I feel it’s essential to think about what is required at GCSE and work the knowledge and skills back all the way to the foundation stage. At any age, I want my students to be practising good geography skills that can be built upon and will keep them engaged in their work.

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Religious Studies


How do you deal with sensitive topics covered in religious education? 

Look at creating a safe environment first before you decide which activities to use in your classroom. We shouldn’t shy away from important questions which need answers, even if the route to get there involves challenging discussions. It’s about being simultaneously truthful and sensitive. I believe that even the most complex philosophical ideas, issues of personhood or epistemology can be grasped by all students as long as you prepare the content in the right way. 

One of the most sensitive topics to teach is the Holocaust. When creating resources, I thought hard about how to discuss the Holocaust in a way that’s understandable, personal and relevant to students. By humanising it, you can help your class to try to understand something so awful. 

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How does the use of songs enhance teaching? 

They enhance teaching in two ways. Firstly, songs are easy to remember and catchy lyrics can help students to learn and recall new concepts. Secondly, music is a familiar social activity and that can make digesting new information more enjoyable for learners.  

How does music support students with learning difficulties? 

Music has the power to help learners reach a range of social, emotional, physical, communication and cultural needs. It is a language that does not require words, therefore bypassing cognitive impairments and connecting to a person at a primal level.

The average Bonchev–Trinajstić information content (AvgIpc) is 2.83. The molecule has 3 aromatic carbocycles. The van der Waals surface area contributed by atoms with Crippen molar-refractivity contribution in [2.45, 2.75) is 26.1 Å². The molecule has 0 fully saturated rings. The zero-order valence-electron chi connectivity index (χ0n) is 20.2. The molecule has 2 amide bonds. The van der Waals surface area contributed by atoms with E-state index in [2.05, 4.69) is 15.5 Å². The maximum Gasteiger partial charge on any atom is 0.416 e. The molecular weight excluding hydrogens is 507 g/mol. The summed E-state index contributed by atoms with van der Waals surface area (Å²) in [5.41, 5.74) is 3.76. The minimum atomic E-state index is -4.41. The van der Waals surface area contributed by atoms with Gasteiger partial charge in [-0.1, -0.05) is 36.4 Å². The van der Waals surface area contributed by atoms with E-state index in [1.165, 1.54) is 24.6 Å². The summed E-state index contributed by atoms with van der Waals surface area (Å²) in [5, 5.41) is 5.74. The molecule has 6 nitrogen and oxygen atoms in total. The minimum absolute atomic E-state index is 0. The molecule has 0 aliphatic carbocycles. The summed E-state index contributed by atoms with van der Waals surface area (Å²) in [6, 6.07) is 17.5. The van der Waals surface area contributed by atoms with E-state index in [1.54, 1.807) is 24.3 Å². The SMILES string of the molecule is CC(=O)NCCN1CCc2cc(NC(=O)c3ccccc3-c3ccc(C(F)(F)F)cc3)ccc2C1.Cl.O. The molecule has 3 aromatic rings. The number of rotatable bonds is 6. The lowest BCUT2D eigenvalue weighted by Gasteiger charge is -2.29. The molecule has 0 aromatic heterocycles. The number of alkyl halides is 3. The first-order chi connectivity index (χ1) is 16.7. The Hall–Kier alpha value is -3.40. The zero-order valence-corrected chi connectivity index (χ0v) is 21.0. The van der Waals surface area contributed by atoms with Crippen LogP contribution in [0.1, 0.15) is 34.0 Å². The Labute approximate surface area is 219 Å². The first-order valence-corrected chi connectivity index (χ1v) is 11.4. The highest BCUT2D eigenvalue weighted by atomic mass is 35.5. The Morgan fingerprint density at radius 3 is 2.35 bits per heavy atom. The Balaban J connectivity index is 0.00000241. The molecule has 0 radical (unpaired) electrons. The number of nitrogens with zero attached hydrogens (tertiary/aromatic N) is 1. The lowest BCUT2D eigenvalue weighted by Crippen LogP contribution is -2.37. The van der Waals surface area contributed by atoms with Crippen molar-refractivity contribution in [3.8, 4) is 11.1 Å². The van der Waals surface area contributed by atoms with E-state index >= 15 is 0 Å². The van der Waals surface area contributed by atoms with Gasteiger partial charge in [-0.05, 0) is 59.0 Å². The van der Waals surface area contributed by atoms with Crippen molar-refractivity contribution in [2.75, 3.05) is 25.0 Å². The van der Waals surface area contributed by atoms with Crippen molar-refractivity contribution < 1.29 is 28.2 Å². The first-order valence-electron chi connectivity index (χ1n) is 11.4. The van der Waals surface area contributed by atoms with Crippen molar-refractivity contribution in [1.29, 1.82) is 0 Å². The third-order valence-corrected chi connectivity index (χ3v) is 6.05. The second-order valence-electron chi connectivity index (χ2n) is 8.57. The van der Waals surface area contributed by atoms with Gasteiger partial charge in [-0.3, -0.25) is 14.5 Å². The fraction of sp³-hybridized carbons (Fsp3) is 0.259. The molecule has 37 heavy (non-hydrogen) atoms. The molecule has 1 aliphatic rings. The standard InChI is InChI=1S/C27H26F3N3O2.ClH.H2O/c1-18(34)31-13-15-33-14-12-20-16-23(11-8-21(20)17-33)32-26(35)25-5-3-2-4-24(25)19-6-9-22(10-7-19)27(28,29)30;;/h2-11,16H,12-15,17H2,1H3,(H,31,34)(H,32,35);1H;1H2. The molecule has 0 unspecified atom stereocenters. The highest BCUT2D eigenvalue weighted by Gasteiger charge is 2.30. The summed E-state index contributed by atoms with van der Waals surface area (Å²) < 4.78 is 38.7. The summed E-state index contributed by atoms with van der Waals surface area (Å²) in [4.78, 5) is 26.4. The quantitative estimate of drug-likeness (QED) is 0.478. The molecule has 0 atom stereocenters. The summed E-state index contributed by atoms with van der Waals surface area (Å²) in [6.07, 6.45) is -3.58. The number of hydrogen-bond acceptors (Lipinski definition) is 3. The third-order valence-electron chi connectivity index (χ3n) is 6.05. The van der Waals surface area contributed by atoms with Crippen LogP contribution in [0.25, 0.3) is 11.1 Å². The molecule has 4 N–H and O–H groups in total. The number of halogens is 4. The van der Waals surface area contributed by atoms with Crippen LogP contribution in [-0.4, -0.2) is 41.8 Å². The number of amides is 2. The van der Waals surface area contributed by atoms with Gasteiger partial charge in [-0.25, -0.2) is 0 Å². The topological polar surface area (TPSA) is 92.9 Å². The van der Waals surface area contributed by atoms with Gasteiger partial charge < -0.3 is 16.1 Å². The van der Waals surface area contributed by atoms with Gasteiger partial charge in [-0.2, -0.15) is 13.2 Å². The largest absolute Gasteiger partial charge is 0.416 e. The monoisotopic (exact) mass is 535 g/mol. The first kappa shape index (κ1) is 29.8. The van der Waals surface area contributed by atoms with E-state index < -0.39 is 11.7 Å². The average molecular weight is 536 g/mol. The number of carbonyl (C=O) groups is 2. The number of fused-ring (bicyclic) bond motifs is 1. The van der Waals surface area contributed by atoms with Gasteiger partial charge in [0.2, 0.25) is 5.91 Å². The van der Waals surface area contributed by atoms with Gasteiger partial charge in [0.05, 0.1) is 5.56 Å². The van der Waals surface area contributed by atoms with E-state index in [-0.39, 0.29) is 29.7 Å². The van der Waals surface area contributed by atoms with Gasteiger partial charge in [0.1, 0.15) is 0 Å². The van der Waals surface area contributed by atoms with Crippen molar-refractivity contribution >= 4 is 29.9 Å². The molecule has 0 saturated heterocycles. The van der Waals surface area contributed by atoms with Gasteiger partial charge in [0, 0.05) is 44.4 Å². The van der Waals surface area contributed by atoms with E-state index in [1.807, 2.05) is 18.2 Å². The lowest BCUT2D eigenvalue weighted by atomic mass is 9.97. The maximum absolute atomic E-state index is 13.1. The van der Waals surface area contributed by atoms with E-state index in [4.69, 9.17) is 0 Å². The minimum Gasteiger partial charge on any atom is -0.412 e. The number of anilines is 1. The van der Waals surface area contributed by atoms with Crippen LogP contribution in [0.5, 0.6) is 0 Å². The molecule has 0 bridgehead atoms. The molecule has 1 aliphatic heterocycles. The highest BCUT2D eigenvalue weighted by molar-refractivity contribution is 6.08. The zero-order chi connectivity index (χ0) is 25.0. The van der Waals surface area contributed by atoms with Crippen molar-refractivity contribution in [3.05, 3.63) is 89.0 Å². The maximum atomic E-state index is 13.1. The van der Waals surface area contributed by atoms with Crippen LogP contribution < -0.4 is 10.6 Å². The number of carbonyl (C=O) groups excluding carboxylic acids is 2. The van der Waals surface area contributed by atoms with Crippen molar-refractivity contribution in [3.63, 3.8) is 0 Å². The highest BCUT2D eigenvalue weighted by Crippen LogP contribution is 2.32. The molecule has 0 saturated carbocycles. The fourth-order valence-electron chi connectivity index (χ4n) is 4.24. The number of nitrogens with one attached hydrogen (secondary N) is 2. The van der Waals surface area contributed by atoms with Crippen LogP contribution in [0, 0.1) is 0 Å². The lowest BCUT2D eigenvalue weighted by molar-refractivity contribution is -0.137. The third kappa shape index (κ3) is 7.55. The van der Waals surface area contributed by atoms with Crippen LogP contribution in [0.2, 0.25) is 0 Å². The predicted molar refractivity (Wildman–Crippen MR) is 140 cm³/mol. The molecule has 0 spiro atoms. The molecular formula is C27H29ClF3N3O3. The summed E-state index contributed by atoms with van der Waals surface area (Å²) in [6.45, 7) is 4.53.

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As an author of art resources, what are some of the challenges you face? 

I try to ensure that my teaching resources are informative, stimulating and easy to navigate. 

They also aim to allow for individual interpretation by student and teacher. Prescriptive lessons should always be avoided because students should be encouraged to think for themselves - the next generation will need to be creative thinkers to be able to adapt to our fast changing work environment. Universities and employers are looking for people who can problem solve, rather than simply recall facts and figures. 

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What are your top tips for a successful STEM program? 

I think the fun and creative side of the activity is very important to engage students. You can invite in parents and engineers from your local industry to give you a hand – many companies encourage their employees to do ‘STEM outreach’ work. Creative use of cheap and everyday materials will help to keep costs down. 

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What are your tips for making technology based subjects engaging for students? 

Computer science can be hit or miss with the students, they seem to love it or find it utterly pointless. I’ve had my battles with students who want to become engineers, mechanics or join the forces. What I’ve learnt over the years is that it’s important that students can see the link between how binary helps their numeracy skills, and how reading and writing code develops their reasoning and logic pathways. Making the subject fun is also really important – to grab the attention of those who look like they’re slipping away. Using lead learners in your classroom culture – their peers who support them both inside and outside the classroom – is also vital to their own success. I love inquisitive minds and the daily challenge. I also love playing with Lego and RC vehicles, and finding productive and rewarding ways to use this in my IT suite. Happily, my students love it too, so I must be doing something right.